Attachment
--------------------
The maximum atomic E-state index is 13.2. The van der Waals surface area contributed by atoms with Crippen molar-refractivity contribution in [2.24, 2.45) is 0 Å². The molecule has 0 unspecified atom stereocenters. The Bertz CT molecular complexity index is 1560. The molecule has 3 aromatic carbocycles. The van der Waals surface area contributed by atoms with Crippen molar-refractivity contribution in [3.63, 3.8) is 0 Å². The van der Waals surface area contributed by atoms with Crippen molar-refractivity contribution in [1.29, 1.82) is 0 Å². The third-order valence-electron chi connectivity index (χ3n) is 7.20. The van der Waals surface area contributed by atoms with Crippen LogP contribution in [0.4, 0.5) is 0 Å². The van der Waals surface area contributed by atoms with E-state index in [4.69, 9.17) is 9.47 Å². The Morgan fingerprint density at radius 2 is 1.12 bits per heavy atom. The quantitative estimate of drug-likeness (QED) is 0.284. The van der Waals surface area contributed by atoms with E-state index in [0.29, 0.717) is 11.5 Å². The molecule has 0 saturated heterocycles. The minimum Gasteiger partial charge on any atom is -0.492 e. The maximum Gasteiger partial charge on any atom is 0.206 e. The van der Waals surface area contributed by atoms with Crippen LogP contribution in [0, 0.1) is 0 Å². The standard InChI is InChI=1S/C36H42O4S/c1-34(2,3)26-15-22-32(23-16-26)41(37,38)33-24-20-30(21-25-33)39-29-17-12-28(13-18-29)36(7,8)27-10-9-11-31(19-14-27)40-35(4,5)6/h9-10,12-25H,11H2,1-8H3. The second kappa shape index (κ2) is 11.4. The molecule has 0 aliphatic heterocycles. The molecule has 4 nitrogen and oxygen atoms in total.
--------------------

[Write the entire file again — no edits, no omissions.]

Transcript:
The maximum atomic E-state index is 13.2. The van der Waals surface area contributed by atoms with Crippen molar-refractivity contribution in [2.24, 2.45) is 0 Å². The molecule has 0 unspecified atom stereocenters. The Bertz CT molecular complexity index is 1560. The molecule has 3 aromatic carbocycles. The van der Waals surface area contributed by atoms with Crippen molar-refractivity contribution in [3.63, 3.8) is 0 Å². The van der Waals surface area contributed by atoms with Crippen molar-refractivity contribution in [1.29, 1.82) is 0 Å². The third-order valence-electron chi connectivity index (χ3n) is 7.20. The van der Waals surface area contributed by atoms with Crippen LogP contribution in [0.4, 0.5) is 0 Å². The van der Waals surface area contributed by atoms with E-state index in [4.69, 9.17) is 9.47 Å². The Morgan fingerprint density at radius 2 is 1.12 bits per heavy atom. The quantitative estimate of drug-likeness (QED) is 0.284. The van der Waals surface area contributed by atoms with E-state index in [0.29, 0.717) is 11.5 Å². The molecule has 0 saturated heterocycles. The minimum Gasteiger partial charge on any atom is -0.492 e. The maximum Gasteiger partial charge on any atom is 0.206 e. The van der Waals surface area contributed by atoms with Crippen LogP contribution in [0, 0.1) is 0 Å². The standard InChI is InChI=1S/C36H42O4S/c1-34(2,3)26-15-22-32(23-16-26)41(37,38)33-24-20-30(21-25-33)39-29-17-12-28(13-18-29)36(7,8)27-10-9-11-31(19-14-27)40-35(4,5)6/h9-10,12-25H,11H2,1-8H3. The second kappa shape index (κ2) is 11.4. The molecule has 0 aliphatic heterocycles. The molecule has 4 nitrogen and oxygen atoms in total.